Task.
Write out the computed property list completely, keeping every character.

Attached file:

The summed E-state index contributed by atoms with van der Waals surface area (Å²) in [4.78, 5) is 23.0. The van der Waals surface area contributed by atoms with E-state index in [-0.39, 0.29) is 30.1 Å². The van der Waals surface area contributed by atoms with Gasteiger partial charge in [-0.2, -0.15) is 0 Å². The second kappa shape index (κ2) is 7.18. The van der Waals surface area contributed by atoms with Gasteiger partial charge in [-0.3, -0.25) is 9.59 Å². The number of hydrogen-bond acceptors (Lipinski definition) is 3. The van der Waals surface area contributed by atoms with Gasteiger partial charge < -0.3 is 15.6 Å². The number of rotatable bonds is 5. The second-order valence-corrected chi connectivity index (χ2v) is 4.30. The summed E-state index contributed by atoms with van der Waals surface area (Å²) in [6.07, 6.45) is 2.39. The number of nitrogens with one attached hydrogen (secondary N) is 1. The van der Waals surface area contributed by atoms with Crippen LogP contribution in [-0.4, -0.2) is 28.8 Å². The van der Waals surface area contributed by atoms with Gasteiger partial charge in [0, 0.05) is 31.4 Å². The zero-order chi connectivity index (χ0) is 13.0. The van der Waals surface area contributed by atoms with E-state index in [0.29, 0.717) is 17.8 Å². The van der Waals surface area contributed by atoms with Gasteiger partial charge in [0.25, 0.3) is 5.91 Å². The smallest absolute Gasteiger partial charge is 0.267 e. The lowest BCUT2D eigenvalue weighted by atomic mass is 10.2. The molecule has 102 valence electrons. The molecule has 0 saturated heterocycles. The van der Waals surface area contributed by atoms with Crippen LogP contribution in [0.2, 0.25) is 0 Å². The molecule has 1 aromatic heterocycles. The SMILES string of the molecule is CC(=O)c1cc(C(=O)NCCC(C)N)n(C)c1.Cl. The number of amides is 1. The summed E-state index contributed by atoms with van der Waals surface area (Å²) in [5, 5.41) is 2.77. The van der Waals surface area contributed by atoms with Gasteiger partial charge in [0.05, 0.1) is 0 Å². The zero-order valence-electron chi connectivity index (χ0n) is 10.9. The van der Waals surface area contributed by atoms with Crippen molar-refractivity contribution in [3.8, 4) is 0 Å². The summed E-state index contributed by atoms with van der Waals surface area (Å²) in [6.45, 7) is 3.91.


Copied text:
The summed E-state index contributed by atoms with van der Waals surface area (Å²) in [4.78, 5) is 23.0. The van der Waals surface area contributed by atoms with E-state index in [-0.39, 0.29) is 30.1 Å². The van der Waals surface area contributed by atoms with Gasteiger partial charge in [-0.2, -0.15) is 0 Å². The second kappa shape index (κ2) is 7.18. The van der Waals surface area contributed by atoms with Gasteiger partial charge in [-0.3, -0.25) is 9.59 Å². The number of hydrogen-bond acceptors (Lipinski definition) is 3. The van der Waals surface area contributed by atoms with Gasteiger partial charge < -0.3 is 15.6 Å². The number of rotatable bonds is 5. The second-order valence-corrected chi connectivity index (χ2v) is 4.30. The summed E-state index contributed by atoms with van der Waals surface area (Å²) in [6.07, 6.45) is 2.39. The number of nitrogens with one attached hydrogen (secondary N) is 1. The van der Waals surface area contributed by atoms with Crippen LogP contribution in [-0.4, -0.2) is 28.8 Å². The van der Waals surface area contributed by atoms with Gasteiger partial charge in [0, 0.05) is 31.4 Å². The zero-order chi connectivity index (χ0) is 13.0. The van der Waals surface area contributed by atoms with E-state index in [0.29, 0.717) is 17.8 Å². The van der Waals surface area contributed by atoms with Gasteiger partial charge in [0.25, 0.3) is 5.91 Å². The smallest absolute Gasteiger partial charge is 0.267 e. The lowest BCUT2D eigenvalue weighted by atomic mass is 10.2. The molecule has 102 valence electrons. The molecule has 0 saturated heterocycles. The van der Waals surface area contributed by atoms with Crippen LogP contribution in [0.2, 0.25) is 0 Å². The molecule has 1 aromatic heterocycles. The SMILES string of the molecule is CC(=O)c1cc(C(=O)NCCC(C)N)n(C)c1.Cl. The number of amides is 1. The summed E-state index contributed by atoms with van der Waals surface area (Å²) in [5, 5.41) is 2.77. The van der Waals surface area contributed by atoms with Gasteiger partial charge in [0.05, 0.1) is 0 Å². The zero-order valence-electron chi connectivity index (χ0n) is 10.9. The van der Waals surface area contributed by atoms with Crippen molar-refractivity contribution in [3.8, 4) is 0 Å². The summed E-state index contributed by atoms with van der Waals surface area (Å²) in [6.45, 7) is 3.91.